What US Goods Might Escape Chinese Tariffs?
China’s tariffs on US products don’t match US tariffs on Chinese exports. China Briefing asks what US goods might stay untariffed by the Chinese if the trade war escalates?
In July 2018, the United States implemented the first round of tariffs on a range of Chinese exports to the US, officially starting the trade war. Three months after the first tranche of tariffs was introduced, President Trump threatened to impose tariffs on almost all Chinese exports to the US.
So far, the Chinese have been retaliating to each tranche of US tariffs with tariffs of their own. However, analysts note that the value of China’s tariffs has not matched that of the US.
China’s tariffs range from five percent to 25 percent and cover only US$110 billion of US exports to China. By comparison, the US raised its tariffs to a uniform 25 percent on US$250 billion worth of Chinese exports to the US.
The uneven tariff exposure is due to the trade imbalance between the US and China – the US imports a lot more from China than China does from the US. However, the exact amount of goods China can still impose tariffs upon depends on whose trade figures are used.
As per China’s 2017 estimates, it still had around US$44 billion of untariffed goods. US data, on the other hand, shows about US$20 billion of untariffed goods.
Trump and Xi will have a chance to resolve the trade war when they meet on the sidelines of the G20 meeting in Osaka, Japan, held between June 28 and 29. However, commentators are skeptical that either side is willing to compromise.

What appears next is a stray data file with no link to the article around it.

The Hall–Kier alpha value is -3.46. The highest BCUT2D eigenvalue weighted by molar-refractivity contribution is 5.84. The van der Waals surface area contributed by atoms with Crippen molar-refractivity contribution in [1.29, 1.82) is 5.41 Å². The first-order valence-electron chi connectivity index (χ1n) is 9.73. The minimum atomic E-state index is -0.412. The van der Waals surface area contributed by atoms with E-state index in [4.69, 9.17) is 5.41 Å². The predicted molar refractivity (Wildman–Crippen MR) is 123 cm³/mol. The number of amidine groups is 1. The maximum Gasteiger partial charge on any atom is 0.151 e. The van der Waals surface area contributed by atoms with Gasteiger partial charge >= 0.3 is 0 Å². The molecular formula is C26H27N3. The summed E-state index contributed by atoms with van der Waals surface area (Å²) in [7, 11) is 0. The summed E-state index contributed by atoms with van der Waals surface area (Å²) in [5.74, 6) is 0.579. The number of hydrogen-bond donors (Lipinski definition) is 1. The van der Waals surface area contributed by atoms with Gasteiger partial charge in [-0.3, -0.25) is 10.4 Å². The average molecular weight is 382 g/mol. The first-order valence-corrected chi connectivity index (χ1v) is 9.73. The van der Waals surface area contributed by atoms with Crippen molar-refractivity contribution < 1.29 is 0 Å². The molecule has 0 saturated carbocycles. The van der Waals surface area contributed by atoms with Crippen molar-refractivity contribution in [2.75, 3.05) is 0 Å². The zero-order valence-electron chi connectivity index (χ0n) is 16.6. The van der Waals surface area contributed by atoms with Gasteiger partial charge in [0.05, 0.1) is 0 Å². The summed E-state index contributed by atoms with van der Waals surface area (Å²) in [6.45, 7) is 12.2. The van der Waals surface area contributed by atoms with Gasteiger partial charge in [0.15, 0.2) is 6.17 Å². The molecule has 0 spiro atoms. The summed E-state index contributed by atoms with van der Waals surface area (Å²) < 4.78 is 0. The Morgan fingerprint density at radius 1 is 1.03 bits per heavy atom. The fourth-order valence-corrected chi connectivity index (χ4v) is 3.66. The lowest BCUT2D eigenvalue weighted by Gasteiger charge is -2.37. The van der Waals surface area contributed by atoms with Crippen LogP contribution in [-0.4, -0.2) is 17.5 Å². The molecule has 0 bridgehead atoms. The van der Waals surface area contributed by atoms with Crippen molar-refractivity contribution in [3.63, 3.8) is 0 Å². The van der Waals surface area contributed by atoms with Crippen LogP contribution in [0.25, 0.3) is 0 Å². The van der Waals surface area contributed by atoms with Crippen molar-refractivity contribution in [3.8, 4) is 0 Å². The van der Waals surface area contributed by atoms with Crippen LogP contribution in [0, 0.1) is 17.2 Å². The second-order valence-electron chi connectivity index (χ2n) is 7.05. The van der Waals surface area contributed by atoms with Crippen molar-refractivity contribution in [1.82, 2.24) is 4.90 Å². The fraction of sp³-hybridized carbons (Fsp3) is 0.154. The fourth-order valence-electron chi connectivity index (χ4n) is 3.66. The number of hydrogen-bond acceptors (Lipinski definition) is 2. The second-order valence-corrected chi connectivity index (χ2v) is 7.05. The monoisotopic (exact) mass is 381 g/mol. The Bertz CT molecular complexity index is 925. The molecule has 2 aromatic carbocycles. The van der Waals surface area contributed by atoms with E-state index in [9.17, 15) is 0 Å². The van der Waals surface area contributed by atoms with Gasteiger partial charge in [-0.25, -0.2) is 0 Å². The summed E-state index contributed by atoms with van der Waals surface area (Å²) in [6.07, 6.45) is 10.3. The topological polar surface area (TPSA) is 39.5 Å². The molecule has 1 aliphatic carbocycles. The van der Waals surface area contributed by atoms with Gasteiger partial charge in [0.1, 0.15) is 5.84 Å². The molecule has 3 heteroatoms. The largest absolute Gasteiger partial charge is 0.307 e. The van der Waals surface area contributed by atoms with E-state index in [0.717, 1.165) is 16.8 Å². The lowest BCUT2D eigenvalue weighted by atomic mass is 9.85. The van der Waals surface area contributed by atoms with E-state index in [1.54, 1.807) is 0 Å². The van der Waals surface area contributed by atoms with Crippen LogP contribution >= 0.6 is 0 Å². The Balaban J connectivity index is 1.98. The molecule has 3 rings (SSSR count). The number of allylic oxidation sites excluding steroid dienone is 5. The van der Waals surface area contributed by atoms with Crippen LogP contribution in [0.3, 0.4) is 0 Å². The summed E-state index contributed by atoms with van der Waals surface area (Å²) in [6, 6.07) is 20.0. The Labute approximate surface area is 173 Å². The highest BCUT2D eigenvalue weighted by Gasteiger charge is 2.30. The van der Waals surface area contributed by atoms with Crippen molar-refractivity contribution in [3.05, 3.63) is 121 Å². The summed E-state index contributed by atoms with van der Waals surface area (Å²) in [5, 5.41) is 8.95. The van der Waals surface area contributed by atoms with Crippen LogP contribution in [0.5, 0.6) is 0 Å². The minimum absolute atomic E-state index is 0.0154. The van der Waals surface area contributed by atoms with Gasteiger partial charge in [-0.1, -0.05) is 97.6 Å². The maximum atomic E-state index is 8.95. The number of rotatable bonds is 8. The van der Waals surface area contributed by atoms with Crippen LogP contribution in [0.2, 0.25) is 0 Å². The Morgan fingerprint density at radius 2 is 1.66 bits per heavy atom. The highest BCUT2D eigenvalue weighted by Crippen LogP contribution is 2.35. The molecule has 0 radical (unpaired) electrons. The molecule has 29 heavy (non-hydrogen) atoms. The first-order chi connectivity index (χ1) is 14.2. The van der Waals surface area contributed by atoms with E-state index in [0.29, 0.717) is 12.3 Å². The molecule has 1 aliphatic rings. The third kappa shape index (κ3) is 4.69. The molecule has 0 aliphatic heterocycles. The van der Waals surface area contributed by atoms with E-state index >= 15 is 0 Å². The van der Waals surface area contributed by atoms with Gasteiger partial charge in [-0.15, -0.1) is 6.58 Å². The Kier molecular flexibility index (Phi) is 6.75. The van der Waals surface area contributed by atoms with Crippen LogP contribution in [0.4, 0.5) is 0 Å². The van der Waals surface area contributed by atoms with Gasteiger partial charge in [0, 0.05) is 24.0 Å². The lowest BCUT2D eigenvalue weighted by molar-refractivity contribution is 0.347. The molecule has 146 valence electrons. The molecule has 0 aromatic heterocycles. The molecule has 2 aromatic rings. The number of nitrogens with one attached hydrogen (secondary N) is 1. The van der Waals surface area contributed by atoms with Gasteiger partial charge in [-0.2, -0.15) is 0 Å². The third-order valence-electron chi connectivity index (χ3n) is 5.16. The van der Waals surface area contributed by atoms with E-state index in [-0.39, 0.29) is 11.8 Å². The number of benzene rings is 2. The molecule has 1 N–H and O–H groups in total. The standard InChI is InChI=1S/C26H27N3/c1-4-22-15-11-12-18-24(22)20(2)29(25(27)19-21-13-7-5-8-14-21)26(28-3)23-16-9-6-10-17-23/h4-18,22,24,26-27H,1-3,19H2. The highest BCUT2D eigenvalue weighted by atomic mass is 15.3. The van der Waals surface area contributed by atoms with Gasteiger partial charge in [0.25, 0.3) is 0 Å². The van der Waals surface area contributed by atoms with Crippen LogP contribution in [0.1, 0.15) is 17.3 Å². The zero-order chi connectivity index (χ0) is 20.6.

As trade tensions continue to escalate between the two countries, we ask which US exports to China might escape Chinese tariffs even in the event of an all-out trade war.
What is left of China’s untariffed imports from the US?
According to China’s updated 2018 trade figures, Beijing can impose tariffs on a higher value of US goods – now US$52.9 billion.
A recent article published in MacroPolo, an in-house think tank of the Paulson Institute in Chicago, shows that of the 1,400 untariffed items, two items made up a large proportion of the remaining value of untariffed goods in 2017.
These two items are aircraft (HS code: 880240) and electronic integrated circuits (ICs) (HS code: 854231). According to China’s 2018 data, imports of the two items are collectively valued at US$25.3 billion – 49 percent of all untariffed goods.
The sheer value of imported aircraft and electric ICs mean that both are less likely to be tariffed. However, China imported 57.2 percent of all its aircraft from the US in 2018, compared with only 7.7 percent of electric IC imports.
MacroPolo also points out in its analysis that China’s heavier reliance on the US for aircraft means that Beijing might be relatively more cautious about imposing tariffs on its aircraft imports than on the import of electronic ICs. However, they assume that China would likely tariff the rest of the currently untariffed goods if the trade war escalates further.